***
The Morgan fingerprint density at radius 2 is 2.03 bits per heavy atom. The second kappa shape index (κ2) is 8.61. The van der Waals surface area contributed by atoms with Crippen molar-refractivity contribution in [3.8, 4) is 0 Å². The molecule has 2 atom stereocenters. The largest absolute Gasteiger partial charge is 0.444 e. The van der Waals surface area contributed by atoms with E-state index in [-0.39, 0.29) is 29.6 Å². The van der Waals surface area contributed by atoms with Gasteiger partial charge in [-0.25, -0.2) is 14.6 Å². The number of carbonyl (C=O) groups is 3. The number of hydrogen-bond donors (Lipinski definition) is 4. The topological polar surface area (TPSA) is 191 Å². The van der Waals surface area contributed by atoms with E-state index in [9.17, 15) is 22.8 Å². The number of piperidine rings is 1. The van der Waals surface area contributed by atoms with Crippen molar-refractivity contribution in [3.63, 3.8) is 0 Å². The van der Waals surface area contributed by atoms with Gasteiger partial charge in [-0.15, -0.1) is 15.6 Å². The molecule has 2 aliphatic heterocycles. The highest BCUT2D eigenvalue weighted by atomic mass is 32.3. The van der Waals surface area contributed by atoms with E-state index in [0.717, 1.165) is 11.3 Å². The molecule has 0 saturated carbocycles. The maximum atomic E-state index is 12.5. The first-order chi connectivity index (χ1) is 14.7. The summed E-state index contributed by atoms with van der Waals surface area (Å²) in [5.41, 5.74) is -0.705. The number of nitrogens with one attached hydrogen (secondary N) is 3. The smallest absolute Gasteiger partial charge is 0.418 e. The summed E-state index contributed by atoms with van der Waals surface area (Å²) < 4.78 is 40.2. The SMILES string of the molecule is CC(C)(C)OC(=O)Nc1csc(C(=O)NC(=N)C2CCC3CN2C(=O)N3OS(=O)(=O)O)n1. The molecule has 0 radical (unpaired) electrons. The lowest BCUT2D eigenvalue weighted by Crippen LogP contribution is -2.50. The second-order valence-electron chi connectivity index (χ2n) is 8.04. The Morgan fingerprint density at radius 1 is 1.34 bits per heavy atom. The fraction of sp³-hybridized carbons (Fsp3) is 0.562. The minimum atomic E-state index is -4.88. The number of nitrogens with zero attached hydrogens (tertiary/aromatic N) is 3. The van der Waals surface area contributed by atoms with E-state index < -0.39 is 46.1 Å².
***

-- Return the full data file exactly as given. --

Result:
The Morgan fingerprint density at radius 2 is 2.03 bits per heavy atom. The second kappa shape index (κ2) is 8.61. The van der Waals surface area contributed by atoms with Crippen molar-refractivity contribution in [3.8, 4) is 0 Å². The molecule has 2 atom stereocenters. The largest absolute Gasteiger partial charge is 0.444 e. The van der Waals surface area contributed by atoms with E-state index in [-0.39, 0.29) is 29.6 Å². The van der Waals surface area contributed by atoms with Gasteiger partial charge in [-0.25, -0.2) is 14.6 Å². The number of carbonyl (C=O) groups is 3. The number of hydrogen-bond donors (Lipinski definition) is 4. The topological polar surface area (TPSA) is 191 Å². The van der Waals surface area contributed by atoms with E-state index in [9.17, 15) is 22.8 Å². The number of piperidine rings is 1. The van der Waals surface area contributed by atoms with Crippen molar-refractivity contribution in [3.63, 3.8) is 0 Å². The van der Waals surface area contributed by atoms with Gasteiger partial charge in [-0.15, -0.1) is 15.6 Å². The molecule has 2 aliphatic heterocycles. The highest BCUT2D eigenvalue weighted by atomic mass is 32.3. The van der Waals surface area contributed by atoms with E-state index in [0.717, 1.165) is 11.3 Å². The molecule has 0 saturated carbocycles. The maximum atomic E-state index is 12.5. The first-order chi connectivity index (χ1) is 14.7. The summed E-state index contributed by atoms with van der Waals surface area (Å²) in [5.41, 5.74) is -0.705. The number of nitrogens with one attached hydrogen (secondary N) is 3. The smallest absolute Gasteiger partial charge is 0.418 e. The summed E-state index contributed by atoms with van der Waals surface area (Å²) < 4.78 is 40.2. The SMILES string of the molecule is CC(C)(C)OC(=O)Nc1csc(C(=O)NC(=N)C2CCC3CN2C(=O)N3OS(=O)(=O)O)n1. The molecule has 0 radical (unpaired) electrons. The lowest BCUT2D eigenvalue weighted by Crippen LogP contribution is -2.50. The second-order valence-electron chi connectivity index (χ2n) is 8.04. The Morgan fingerprint density at radius 1 is 1.34 bits per heavy atom. The fraction of sp³-hybridized carbons (Fsp3) is 0.562. The minimum atomic E-state index is -4.88. The number of nitrogens with zero attached hydrogens (tertiary/aromatic N) is 3. The van der Waals surface area contributed by atoms with E-state index < -0.39 is 46.1 Å².